The Stupid Call: How I Became Overconfident
Over the past year, I have slowly but surely become better and better at valuation. Most of my stock market success can be attributed to that. What's more --- I've become extremely good at coming up with relatively accurate valuations in a very small amount of time. Many people will spend hours created very complex DCF spreadsheets --- I have a form that I call the "Quick DCF". It's a DCF, but I only need to plug in a few figures (e.g. cost of capital, long-term growth rate, initial free cash flows, net value of assets). I've been able to derive the figures for this spreadsheet in a more rapid fashion over time. In fact, lately, I've been making some stock picks on here with 10 minutes of research.
While I am right 65%+ of the time doing that, that's not enough. This is part of the debate in my head over the most efficient way to invest. I believe you are most likely to find the best buys by analyzing as many companies as possible. IMO, this is vastly more cost effective than taking a huge amount of time studying a few companies in detail. But it looks like I've hit the point where my accuracy suffers enough so that it's not "cost effective", so to speak. If I spend 30 - 60 minutes researching and analyzing companies, my success rate on my picks probably jumps up to 80%+.
The company I made a big goof on: Pega Systems (PEGA).
Yesterday, after my quick 10-15 minutes of research and analysis, I concluded it was a great red thumb. This morning, I decided to look at it again to write my pitch. Uh ... what can I say? I screwed up. The extra 15-30 minutes of research yesterday would've saved me from this reverse of course. Hey, I learned my lesson at least :)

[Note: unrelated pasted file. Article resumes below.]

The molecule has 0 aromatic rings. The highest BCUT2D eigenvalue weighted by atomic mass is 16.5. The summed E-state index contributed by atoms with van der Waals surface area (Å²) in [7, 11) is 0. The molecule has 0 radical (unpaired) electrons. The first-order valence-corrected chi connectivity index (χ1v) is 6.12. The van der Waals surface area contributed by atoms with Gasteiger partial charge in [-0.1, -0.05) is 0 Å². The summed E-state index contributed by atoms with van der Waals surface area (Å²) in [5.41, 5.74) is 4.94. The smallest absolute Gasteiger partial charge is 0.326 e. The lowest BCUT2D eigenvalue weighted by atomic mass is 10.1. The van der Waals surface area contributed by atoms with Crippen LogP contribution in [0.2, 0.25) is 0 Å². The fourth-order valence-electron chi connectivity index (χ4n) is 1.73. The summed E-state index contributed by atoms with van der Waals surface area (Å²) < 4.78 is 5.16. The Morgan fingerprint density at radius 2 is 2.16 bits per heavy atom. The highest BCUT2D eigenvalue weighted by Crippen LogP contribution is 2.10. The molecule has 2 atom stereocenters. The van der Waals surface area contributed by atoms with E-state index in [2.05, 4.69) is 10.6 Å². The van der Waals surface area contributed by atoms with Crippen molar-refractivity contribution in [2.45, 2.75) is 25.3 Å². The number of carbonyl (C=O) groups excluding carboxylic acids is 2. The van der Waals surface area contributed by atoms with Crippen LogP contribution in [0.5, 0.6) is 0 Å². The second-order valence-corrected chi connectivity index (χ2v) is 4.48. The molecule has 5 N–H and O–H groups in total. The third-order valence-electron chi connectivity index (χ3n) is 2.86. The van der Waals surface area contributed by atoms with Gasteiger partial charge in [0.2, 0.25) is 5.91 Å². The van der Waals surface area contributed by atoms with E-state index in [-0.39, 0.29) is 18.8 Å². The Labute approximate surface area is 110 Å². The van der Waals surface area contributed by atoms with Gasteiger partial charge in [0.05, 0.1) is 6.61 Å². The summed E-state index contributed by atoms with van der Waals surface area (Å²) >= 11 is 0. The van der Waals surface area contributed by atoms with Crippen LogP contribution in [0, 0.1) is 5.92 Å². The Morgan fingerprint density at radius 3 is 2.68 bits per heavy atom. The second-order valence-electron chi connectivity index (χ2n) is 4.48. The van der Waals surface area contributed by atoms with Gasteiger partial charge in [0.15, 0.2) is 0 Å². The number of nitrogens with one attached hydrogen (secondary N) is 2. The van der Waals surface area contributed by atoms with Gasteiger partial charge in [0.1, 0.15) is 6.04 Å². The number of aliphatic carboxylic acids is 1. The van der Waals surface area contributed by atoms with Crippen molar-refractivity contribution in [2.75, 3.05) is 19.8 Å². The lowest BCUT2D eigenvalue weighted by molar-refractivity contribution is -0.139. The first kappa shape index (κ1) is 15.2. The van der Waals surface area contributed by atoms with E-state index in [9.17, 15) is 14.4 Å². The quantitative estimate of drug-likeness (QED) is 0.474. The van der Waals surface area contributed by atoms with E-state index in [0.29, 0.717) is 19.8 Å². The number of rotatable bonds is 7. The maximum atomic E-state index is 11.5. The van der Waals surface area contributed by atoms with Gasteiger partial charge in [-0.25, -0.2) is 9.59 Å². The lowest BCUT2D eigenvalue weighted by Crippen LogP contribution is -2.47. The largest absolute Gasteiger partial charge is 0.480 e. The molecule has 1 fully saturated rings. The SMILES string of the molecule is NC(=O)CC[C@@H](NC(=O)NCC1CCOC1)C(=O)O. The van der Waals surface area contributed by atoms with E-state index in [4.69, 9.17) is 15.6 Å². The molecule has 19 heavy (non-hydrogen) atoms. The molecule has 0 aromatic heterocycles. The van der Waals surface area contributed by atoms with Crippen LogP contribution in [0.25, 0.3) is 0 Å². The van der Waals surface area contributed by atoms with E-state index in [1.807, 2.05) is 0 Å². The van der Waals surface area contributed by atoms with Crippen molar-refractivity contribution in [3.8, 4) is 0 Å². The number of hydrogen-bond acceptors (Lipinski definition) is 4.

If you want to read my rather humbled pitch on PEGA, click below:
Maybe this is a good thing. Everyone needs to be humbled occasionally. Maybe I'll even luck up and get out of this pick with a positive score.
Just for the record, I'm not suggesting that anyone who red thumbed this pick is "stupid". Maybe those who red thumbed it had better insight than me on some issues with the company or simply believe it's due for a technical retreat. Everyone has their own way of analyzing things and that's fine; I don't claim to be superior or inferior to anyone else. My main issue is that I got careless and lazy and betrayed my own analytical process. If I had studied this stock a little closer the first time, I would've stayed neutral on it, but expected it to rise towards $30 at some point in the future (not enough to make me green thumb it w/o further research, though).
Heh, guess I can hope for a +5 score on next Friday when I have my first chance to end it.